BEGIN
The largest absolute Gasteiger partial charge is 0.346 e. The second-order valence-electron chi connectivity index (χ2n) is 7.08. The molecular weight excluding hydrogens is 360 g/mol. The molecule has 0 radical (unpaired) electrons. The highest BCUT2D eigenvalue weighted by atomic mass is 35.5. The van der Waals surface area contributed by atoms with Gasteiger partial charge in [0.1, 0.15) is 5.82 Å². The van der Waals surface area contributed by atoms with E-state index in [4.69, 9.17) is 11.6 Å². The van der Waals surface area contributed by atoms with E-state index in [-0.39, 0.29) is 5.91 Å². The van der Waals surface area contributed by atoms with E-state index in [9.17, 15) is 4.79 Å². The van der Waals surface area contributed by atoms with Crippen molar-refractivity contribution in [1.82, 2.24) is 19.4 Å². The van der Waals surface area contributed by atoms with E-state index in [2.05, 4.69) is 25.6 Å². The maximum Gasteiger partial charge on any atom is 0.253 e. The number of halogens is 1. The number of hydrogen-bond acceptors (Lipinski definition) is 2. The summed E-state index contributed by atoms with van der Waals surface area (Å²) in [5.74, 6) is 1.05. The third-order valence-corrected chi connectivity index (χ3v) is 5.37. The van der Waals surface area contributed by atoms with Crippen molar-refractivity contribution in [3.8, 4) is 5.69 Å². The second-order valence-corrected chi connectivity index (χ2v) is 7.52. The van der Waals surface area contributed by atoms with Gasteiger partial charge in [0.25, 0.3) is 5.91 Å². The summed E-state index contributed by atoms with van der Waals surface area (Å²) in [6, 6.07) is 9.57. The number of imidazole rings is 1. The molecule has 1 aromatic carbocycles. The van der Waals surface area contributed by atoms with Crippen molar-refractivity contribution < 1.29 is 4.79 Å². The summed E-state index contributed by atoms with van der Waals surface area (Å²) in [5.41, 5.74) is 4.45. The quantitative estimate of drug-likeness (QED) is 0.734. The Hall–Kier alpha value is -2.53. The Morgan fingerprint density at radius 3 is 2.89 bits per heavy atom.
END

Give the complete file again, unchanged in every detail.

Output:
The largest absolute Gasteiger partial charge is 0.346 e. The second-order valence-electron chi connectivity index (χ2n) is 7.08. The molecular weight excluding hydrogens is 360 g/mol. The molecule has 0 radical (unpaired) electrons. The highest BCUT2D eigenvalue weighted by atomic mass is 35.5. The van der Waals surface area contributed by atoms with Gasteiger partial charge in [0.1, 0.15) is 5.82 Å². The van der Waals surface area contributed by atoms with E-state index in [4.69, 9.17) is 11.6 Å². The van der Waals surface area contributed by atoms with E-state index in [-0.39, 0.29) is 5.91 Å². The van der Waals surface area contributed by atoms with E-state index in [9.17, 15) is 4.79 Å². The van der Waals surface area contributed by atoms with Crippen molar-refractivity contribution in [1.82, 2.24) is 19.4 Å². The van der Waals surface area contributed by atoms with E-state index in [2.05, 4.69) is 25.6 Å². The maximum Gasteiger partial charge on any atom is 0.253 e. The number of halogens is 1. The number of hydrogen-bond acceptors (Lipinski definition) is 2. The summed E-state index contributed by atoms with van der Waals surface area (Å²) in [5.74, 6) is 1.05. The third-order valence-corrected chi connectivity index (χ3v) is 5.37. The van der Waals surface area contributed by atoms with Crippen molar-refractivity contribution in [3.8, 4) is 5.69 Å². The second-order valence-corrected chi connectivity index (χ2v) is 7.52. The van der Waals surface area contributed by atoms with Gasteiger partial charge in [0.25, 0.3) is 5.91 Å². The summed E-state index contributed by atoms with van der Waals surface area (Å²) in [6, 6.07) is 9.57. The number of imidazole rings is 1. The molecule has 1 aromatic carbocycles. The van der Waals surface area contributed by atoms with Crippen molar-refractivity contribution < 1.29 is 4.79 Å². The summed E-state index contributed by atoms with van der Waals surface area (Å²) in [5.41, 5.74) is 4.45. The quantitative estimate of drug-likeness (QED) is 0.734. The Hall–Kier alpha value is -2.53. The Morgan fingerprint density at radius 3 is 2.89 bits per heavy atom.